DEKALB COUNTY, Ga. -- Seven months after an audit that blamed Georgia Perimeter College's $16 million budget shortfall on financial mismanagement, a former student's effort to get more answers have been stymied.

"They've been slowing down my investigation with exorbitant costs," says David Schick.

Schick was a writer for The Collegian, the Georgia Perimeter student newspaper, when he started digging into the school's massive budget shortfall.

"How do you not know you're using millions in reserve funds you have?" said Schick. "How is there not checks and balances between the school and the university system?"

Schick has made three efforts to obtain public documents related to the shortfall. Georgia Perimeter is asking for more than $2,000 before they'll supply Schick with the requested paperwork.

Late last year, the state Board of Regents released the results of an audit that concluded the school "started spending more than it earned" beginning in 2009. Although revenues increased after that year, the audit says that "GPC's spending exceeded its revenue each year."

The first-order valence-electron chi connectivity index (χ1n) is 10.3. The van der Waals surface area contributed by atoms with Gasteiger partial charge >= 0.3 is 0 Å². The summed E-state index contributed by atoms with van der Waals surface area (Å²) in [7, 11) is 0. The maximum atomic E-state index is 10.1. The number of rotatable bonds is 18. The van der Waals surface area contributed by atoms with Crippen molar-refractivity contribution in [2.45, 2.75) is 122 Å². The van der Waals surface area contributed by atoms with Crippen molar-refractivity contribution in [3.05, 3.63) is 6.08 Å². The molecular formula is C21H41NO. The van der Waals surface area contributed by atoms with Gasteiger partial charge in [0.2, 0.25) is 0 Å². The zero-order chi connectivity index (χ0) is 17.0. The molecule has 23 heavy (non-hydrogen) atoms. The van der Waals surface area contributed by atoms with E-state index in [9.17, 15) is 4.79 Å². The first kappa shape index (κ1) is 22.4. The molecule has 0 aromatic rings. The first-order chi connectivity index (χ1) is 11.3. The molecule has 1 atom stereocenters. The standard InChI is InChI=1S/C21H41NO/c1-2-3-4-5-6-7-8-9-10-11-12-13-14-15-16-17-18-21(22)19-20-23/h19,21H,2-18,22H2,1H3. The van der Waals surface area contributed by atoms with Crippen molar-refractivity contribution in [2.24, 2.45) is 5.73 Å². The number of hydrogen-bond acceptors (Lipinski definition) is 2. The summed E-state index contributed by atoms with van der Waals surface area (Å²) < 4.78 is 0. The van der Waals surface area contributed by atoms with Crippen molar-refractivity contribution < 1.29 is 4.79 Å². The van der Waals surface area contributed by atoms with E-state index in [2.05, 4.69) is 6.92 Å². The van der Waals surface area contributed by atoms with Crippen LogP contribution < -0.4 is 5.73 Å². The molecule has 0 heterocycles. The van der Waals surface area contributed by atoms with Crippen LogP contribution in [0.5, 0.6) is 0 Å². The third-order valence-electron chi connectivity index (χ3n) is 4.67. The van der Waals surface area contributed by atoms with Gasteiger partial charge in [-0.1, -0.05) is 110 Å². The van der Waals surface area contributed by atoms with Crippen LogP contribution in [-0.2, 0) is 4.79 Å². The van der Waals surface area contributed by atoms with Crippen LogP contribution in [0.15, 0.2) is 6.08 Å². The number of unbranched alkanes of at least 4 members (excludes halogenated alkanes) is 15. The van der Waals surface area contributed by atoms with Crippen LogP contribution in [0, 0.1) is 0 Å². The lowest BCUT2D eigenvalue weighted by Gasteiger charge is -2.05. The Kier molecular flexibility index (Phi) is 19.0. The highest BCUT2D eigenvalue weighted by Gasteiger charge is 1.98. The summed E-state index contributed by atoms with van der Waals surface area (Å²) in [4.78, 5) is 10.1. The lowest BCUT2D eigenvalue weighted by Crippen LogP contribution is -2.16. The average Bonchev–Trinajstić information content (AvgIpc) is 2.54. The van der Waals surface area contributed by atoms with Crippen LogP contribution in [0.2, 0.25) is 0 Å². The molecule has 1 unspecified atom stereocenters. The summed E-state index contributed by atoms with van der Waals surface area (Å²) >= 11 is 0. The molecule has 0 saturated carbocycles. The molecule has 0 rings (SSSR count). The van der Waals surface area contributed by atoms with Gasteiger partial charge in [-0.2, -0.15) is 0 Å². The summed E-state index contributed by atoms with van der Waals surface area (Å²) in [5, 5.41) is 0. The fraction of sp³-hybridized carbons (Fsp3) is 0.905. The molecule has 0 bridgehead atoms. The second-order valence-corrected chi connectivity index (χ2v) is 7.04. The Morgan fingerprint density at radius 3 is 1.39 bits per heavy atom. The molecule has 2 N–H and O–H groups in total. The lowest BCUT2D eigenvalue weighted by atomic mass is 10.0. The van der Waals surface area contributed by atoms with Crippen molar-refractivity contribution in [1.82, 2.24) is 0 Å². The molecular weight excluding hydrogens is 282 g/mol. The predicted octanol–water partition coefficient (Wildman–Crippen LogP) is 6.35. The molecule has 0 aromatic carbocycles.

The audit did not say precisely where the overspending took place.

"It is difficult to determine exactly where the budget was overspent," the audit reads. "The beginning budget was not allocated correctly among departments and amendments were not posted to the financial system."

The audit also states that there was no evidence of fraud, although the former school president alleged fraud by some of his former employees.

School president Anthony Tricoli lost his job. Nearly 300 Georgia Perimeter College employees were let go.

Schick kept digging. He has asked for records related to the overspending, as well as the methods used by Perimeter College to decide which employees would lose their jobs.

An attorney has come to his aid in an effort to convince the school to lower its cost. Georgia Perimeter hasn't budged.

A spokesperson responded to our questions with an email.

"The fees quoted to Mr. Schick are based on the estimated time needed to carefully review, redact, and protect information contained within personnel records of GPC employees," wrote Barbara Obrentz.

11Alive is in the process of filing open records requests in hopes of answering some of the lingering questions.

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